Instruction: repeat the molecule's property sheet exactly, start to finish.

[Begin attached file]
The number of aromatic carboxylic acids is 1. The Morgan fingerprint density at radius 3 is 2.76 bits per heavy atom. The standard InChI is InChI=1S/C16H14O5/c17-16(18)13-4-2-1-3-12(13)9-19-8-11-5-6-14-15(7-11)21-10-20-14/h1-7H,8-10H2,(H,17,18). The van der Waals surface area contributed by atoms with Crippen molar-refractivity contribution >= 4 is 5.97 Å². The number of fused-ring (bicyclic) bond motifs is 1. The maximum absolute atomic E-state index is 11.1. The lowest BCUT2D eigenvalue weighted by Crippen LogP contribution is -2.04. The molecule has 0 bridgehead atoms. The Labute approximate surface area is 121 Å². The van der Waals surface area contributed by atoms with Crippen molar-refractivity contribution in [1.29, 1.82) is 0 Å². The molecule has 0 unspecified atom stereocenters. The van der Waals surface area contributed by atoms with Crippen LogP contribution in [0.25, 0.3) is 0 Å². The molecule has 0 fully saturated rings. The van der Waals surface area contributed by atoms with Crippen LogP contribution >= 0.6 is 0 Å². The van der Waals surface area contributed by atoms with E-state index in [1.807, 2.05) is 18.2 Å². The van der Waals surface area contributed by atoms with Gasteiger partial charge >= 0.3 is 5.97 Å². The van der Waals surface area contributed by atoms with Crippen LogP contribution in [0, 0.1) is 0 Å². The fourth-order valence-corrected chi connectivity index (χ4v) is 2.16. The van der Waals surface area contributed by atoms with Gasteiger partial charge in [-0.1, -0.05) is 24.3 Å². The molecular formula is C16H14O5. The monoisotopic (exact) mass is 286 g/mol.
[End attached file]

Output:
The number of aromatic carboxylic acids is 1. The Morgan fingerprint density at radius 3 is 2.76 bits per heavy atom. The standard InChI is InChI=1S/C16H14O5/c17-16(18)13-4-2-1-3-12(13)9-19-8-11-5-6-14-15(7-11)21-10-20-14/h1-7H,8-10H2,(H,17,18). The van der Waals surface area contributed by atoms with Crippen molar-refractivity contribution >= 4 is 5.97 Å². The number of fused-ring (bicyclic) bond motifs is 1. The maximum absolute atomic E-state index is 11.1. The lowest BCUT2D eigenvalue weighted by Crippen LogP contribution is -2.04. The molecule has 0 bridgehead atoms. The Labute approximate surface area is 121 Å². The van der Waals surface area contributed by atoms with Crippen molar-refractivity contribution in [1.29, 1.82) is 0 Å². The molecule has 0 unspecified atom stereocenters. The van der Waals surface area contributed by atoms with Crippen LogP contribution in [0.25, 0.3) is 0 Å². The molecule has 0 fully saturated rings. The van der Waals surface area contributed by atoms with Crippen LogP contribution >= 0.6 is 0 Å². The van der Waals surface area contributed by atoms with E-state index in [1.807, 2.05) is 18.2 Å². The van der Waals surface area contributed by atoms with Gasteiger partial charge >= 0.3 is 5.97 Å². The van der Waals surface area contributed by atoms with Crippen LogP contribution in [0, 0.1) is 0 Å². The fourth-order valence-corrected chi connectivity index (χ4v) is 2.16. The van der Waals surface area contributed by atoms with Gasteiger partial charge in [-0.1, -0.05) is 24.3 Å². The molecular formula is C16H14O5. The monoisotopic (exact) mass is 286 g/mol.